Secondly, IP merchandise does sell better and a ride for a known IP is an easier sell for the advertising people who need to promote the new investment for the park, except if the IP is Avatar (I think).

In the end it's what you do with the IP. Disney often rehashes the plot of the movie and it's songs in a short condensed version. In my eyes a lazy way to build a ride. Universal takes the characters and movies and adds to the story to expand on it or does something unique or unexpected with it. Personally I like that better.

January 19, 2017 at 5:34 PM · In Sam Genneways' new book JayBangs, Jay Stein, the father of Universal Orlando, says he preferred using well known IP's since it was actually less expensive to pay the IP rights fees, then to spend large sums of money trying to market and promote an attraction whose theme people were unfamiliar with. So, generally he went the well known IP route. More bang for your buck.
January 19, 2017 at 5:58 PM · If I hear the term IP ever again I'll vomit!
January 19, 2017 at 6:13 PM · O T is right in the sense that merchandise is the driver for many IP choices these days. Will people enjoy rides like Soarin' and Expedition Everest, that don't carry an IP? Absolutely. However, Disney and Universal are far more interested in getting people to buy the overpriced toys and t-shirts at the gift shop at the end of a ride.
January 19, 2017 at 6:22 PM · Technically, an IP isn't needed to build a great attraction, but it works for marketing & promotion purposes.......and merchandising.

In terms of the actual enjoyment of the attraction itself, it's certainly not a requirement. Haunted mansion & pirates (pre films) are still considered favorites & rank above many "IP" based attractions.

If an attraction is great (and better yet, new) people will ride it. Admission prices these day are pretty high for theme parks, so most people, will try to ride any & everything they can.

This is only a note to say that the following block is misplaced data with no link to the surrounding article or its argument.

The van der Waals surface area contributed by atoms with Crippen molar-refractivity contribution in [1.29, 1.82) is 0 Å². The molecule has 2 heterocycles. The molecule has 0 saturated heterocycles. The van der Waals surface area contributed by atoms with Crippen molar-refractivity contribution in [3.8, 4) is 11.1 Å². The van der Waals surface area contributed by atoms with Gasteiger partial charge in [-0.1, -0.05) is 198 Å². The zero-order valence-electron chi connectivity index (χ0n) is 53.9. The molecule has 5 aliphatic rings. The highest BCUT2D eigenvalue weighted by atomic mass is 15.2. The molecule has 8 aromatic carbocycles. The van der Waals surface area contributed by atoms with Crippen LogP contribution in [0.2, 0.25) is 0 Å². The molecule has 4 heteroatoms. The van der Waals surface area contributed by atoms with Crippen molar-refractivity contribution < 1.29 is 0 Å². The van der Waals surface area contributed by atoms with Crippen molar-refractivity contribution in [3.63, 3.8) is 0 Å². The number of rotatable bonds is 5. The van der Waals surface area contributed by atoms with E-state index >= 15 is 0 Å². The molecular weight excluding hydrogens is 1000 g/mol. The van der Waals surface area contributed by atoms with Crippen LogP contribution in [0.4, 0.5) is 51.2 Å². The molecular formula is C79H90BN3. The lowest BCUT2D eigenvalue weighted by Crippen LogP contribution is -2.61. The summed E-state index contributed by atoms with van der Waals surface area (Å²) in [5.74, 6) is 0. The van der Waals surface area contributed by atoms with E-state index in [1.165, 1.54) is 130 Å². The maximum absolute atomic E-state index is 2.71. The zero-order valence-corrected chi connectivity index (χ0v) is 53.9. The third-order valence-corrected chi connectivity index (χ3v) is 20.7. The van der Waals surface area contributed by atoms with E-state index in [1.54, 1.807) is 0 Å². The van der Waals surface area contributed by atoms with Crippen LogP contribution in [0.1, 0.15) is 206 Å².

Using a popular IP, makes it easier to market to those fan bases, & give the general public a familiarity with the attraction, and helps to sell gear / food, but it's not needed.

January 20, 2017 at 6:32 AM · I don't object to IP in theory, but I do have a problem with the parks being used as advertising slates to support IP being currently developing on the market. I think Frozen at Norway is a great improvement using a proven IP. The 27,000 Frozen shows and promos and events in the two years following the original release made me gag. Same with the Epcot death star event.
January 20, 2017 at 8:37 AM · In 20 years of seeing this debate, I've yet to see a single reason that it Matters. Unless it's an IP that I can't stand, I don't care about the attraction's inspiration. I only care if it's any goid.
January 20, 2017 at 8:37 AM · In 20 years of seeing this debate, I've yet to see a single reason that it Matters. Unless it's an IP that I can't stand, I don't care about the attraction's inspiration. I only care if it's any goid.
January 20, 2017 at 10:36 AM · I work at Walt Disney Imagineering and this article misses a lot. First off, every themed attraction is based on IP: sometimes the IP is brought in from the outside (e.g. Carsland), sometimes it's created in-house (e.g. Mystic Manor), and sometimes it's a combo (e.g. Tower of Terror). In the past, outside-IP was used, but quite sparingly, and certainly not as the basis for a whole land. Walt - and Imagineering until a few years ago - designed lands based on general concepts - Adventure, the Wild West, Tomorrow - that could evolve and change over time. Within those lands, attractions combining all types of IP - external and internal - could live side by side. This is a far more successful concept for long term growth and change. For example, despite the popularity of Davy Crockett in 1955, I'm sure glad Walt created "Frontierland", able to adapt and change for decades, and not "Davy Crockett Land", which would have become irrelevant long ago. Bulldozing entire lands every decade is insanely expensive, and is contrary to the way Disneyland has evolved, where parents introduce the next generation of children to experiences they had as a child. Yes, Disneyland will continue to grow and evolve, but the general and nostalgic familiarity of the park from inception until today is one of its strongest selling points.